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Helping enterprises deal with growing cyber threats, Symantec is launching its Web Security Monitoring service to give customers protection around the clock.
The 24-hour-a-day service aims to protect a company’s users and web presence from all sorts of online threats. As an early warning system, the service will provide monitoring and analysis as well as rapid reaction to threats that arise from the use of web applications.
But Symantec already offers various kinds of protection services. So why is this new service necessary?
Symantec estimated that 63 percent of 12,885 site-specific vulnerabilities in 2009 involved web applications. There were 15,197 new bot command-and-control servers, used by hackers to coordinate networks of computers infected with malware that lets them remotely assume command of the machines. Of those bot servers, 43 percent operate in Internet Relay Chat channels and 57 percent use HTTP, the technical protocol behind ordinary web traffic. That means that bots are masking much of their communications in web traffic. It’s very hard to identify those bots without using web monitoring techniques. Symantec tracks 3.7 million suspect web addresses, and the number is growing by the hour.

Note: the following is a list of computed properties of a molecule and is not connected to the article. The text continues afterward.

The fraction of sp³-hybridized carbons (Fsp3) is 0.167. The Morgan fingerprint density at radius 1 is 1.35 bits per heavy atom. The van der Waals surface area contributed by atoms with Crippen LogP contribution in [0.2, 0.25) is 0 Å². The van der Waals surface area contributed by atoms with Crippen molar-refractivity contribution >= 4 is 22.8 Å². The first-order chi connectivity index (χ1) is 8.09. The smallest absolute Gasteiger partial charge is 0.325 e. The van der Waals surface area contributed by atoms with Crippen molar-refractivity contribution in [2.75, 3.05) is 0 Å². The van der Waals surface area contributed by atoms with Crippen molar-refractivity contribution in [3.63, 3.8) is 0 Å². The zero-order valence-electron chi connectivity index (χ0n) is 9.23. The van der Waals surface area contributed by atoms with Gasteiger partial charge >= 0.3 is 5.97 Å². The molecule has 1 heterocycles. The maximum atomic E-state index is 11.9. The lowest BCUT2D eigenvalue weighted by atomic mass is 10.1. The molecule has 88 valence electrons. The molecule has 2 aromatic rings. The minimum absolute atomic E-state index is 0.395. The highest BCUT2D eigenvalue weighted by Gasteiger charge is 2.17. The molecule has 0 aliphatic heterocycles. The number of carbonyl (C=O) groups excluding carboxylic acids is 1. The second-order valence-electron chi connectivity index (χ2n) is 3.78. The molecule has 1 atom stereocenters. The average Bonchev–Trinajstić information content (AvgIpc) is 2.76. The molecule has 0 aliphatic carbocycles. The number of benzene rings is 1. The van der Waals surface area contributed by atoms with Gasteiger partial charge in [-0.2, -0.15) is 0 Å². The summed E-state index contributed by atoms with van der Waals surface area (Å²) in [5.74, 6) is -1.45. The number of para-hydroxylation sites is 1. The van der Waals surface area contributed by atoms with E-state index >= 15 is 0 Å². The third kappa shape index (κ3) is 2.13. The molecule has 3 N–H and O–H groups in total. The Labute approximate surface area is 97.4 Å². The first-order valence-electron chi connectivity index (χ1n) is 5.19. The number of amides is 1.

“There is a lot of bad traffic that is being hidden in a stealthy way,” said Grant Geyer, vice president of Symantec’s Global Managed Security Services, in an interview. “It’s like looking for a bad needle in a stack of needles.”
Corporations are fighting back with layered defenses. They use web proxy, web gateway and web application firewall technologies to find threats. What Symantec’s new service adds is real-time monitoring and notification from a team of live security analysts who can quickly zero in on compromised systems. They take a company’s log of web traffic and filter it through its known web threats database. They also watch for communication between a compromised system and the controlling botnet. Customers are notified when something is found, and the customer can immediately look at the incident report. The service is available now for a subscription fee “per device,” which depends on the extent of monitoring done.
Geyer said that a number of customers are already testing the software, which is formally avaialble today. One customer found 73 attacks in progress in one day. Those attacks would not have otherwise been detected, Geyer said.
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